Victoria Charles

Modigliani

    Xuraman Memmedovahar citeretfor 2 år siden
    He was impressed by trecento (13th century) artists, including Simone Martini (c.1284–1344), whose elongated and serpentine figures, rendered with a delicacy of composition and colour and suffused with tender sadness, were a precursor to the sinuous line and luminosity evident in the work of Sandro Botticelli (c.1445–1510). Both artists clearly influenced Modigliani, who used the pose of Botticelli’s Venus in The Birth of Venus (1482) in his Standing Nude (Venus) (1917) and Red-Haired Young Woman with Chemise (1918, p.16), and a reversal of this pose in Seated Nude with Necklace (1917, p.17
    Xuraman Memmedovahar citeretfor 2 år siden
    Conclusion

    Modigliani’s love of traditional Italian art and his view of himself as working within and developing this tradition meant that his nudes were not intended to be radical or confrontational.

    However, he could not avoid his perceptions being affected by the avant-garde art that was being produced around him and he was inspired by similar influences. This led him to draw together the ancient and the modern, the traditional and the revolutionary. It was this blending of old and new, along with the intensity of his passion and his desire to express himself freely, that enabled him to create a new and unique vision. Despite the tragedy that often accompanied his own short life, his nudes are joyous and appealing and have remained some of the most popular in modern art
    Xuraman Memmedovahar citeretfor 2 år siden
    Modigliani’s yearning for perfection in shape and form became an almost Platonic quest to find the essence of beauty beyond the attractiveness and sensuousness of the individual. He began to concentrate on balance, harmony, and continuity of form and to lessen the emphasis on heavy plasticity. He wanted to combine the solidity of sculpture with a weightless luminosity of colour and an elegance of line. This aesthetic aim went far beyond the expression of the eroticism of any single figure.
    Xuraman Memmedovahar citeretfor 2 år siden
    Picasso, too, had looked away from the depiction of particular individuals in his studies of abstract African sculpture, hoping to find something more enduring in an image than the ephemera of one moment of one person’s life. Modigliani’s depersonalizing of his images can also be seen as part of this artistic aim, especially evident in the portraits that he painted while in the south of France, which include twenty-five of Jeanne Hébuterne. He said, “What I am seeking is not the real and not the unreal, but rather the unconscious, the mystery of the instinctive in the human race” (Doris Krystof, Modigliani).
    Xuraman Memmedovahar citeretfor 2 år siden
    Modigliani was also seeking to go beyond images of individuals to convey a timeless and eternal quality outside of everyday social morality and behaviour. This idea was inspired by the classical concept of beauty but also chimes with Cézanne’s abstraction and reduction of complex forms to their simplest essences. Chaim Soutine said of Cézanne, “Cézanne’s faces, like the statues of antiquity, had no gaze.”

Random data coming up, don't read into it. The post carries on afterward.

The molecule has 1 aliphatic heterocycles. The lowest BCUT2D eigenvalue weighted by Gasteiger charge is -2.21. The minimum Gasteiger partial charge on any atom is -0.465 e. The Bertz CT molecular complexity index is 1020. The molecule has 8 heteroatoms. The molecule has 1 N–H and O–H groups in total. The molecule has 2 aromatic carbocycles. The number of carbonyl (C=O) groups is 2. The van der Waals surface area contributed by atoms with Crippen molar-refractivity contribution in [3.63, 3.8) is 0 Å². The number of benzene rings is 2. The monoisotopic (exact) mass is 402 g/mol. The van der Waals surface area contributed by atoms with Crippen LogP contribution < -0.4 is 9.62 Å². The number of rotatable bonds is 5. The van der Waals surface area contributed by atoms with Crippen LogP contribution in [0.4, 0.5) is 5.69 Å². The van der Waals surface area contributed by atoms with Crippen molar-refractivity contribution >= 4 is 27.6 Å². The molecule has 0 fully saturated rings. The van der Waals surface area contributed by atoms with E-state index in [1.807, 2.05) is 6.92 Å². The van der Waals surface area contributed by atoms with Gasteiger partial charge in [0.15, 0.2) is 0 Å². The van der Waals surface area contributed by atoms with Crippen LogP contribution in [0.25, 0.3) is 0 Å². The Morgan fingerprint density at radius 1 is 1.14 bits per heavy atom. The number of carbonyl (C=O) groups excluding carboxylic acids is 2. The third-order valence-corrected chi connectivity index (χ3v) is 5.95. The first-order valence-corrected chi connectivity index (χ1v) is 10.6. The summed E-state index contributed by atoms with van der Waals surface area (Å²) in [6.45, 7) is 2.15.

Xuraman Memmedovahar citeretfor 2 år siden
    Those that are awake appear calm and unconcerned or have blank eyes and are lost in an introspective world, undisturbed by the observer. Modigliani is primarily interested in the shapes of the bodies of the models, not their characters, and the blank or closed eyes emphasize this disengagement. Blank eyes also represent the inner-directed gaze and introspection that fascinated Modigliani; they also constitute a comment on the nature of voyeurism and observation.
    Xuraman Memmedovahar citeretfor 2 år siden
    Despite depicting his models as particular individuals, Modigliani makes surprisingly little attempt to engage with them emotionally or to portray them psychologically. He maintains an objectivity and a distance as artist, especially in his later nudes, and does not overtly attempt to solicit any specific emotional reaction from the viewer. This allows the viewer a freedom of response, but also distances the artist from any direct involvement in that response.
    Xuraman Memmedovahar citeretfor 2 år siden
    Manet’s Olympia caused outrage because it celebrated a confident and unashamed prostitute; most of Modigliani’s nudes are not coy and demure like Giorgione’s Venus or Titian’s nudes. Their attitude, along with the reduction of narrative and subject matter to nothing but the erotic body, presented for its own sake, were considered scandalous. It is ironic that these works by Modigliani, who deeply respected and wanted to belong to classical tradition, were seen not as High Art but as outrageous depictions of naked women.
    Xuraman Memmedovahar citeretfor 2 år siden
    Nude on a Blue Cushion (1917, p.49) also borrows the pose of Sleeping Venus, but she is not demurely sleeping, unaware that she is being watched. Her full red sensual lips highlight both her attractiveness and her desire. This makes her more vivid and tangible than Sleeping Venus despite being less realistic in style. Manet’s Olympia challenged the observer to enter into a visual transaction with the prostitute gazing back out of the picture, but the blue eyes of Modigliani’s figure add to this challenge a disconcerting surrealism. Her blank eyes stare, but stare blindly, so she is both confronting the viewer and remaining oblivious.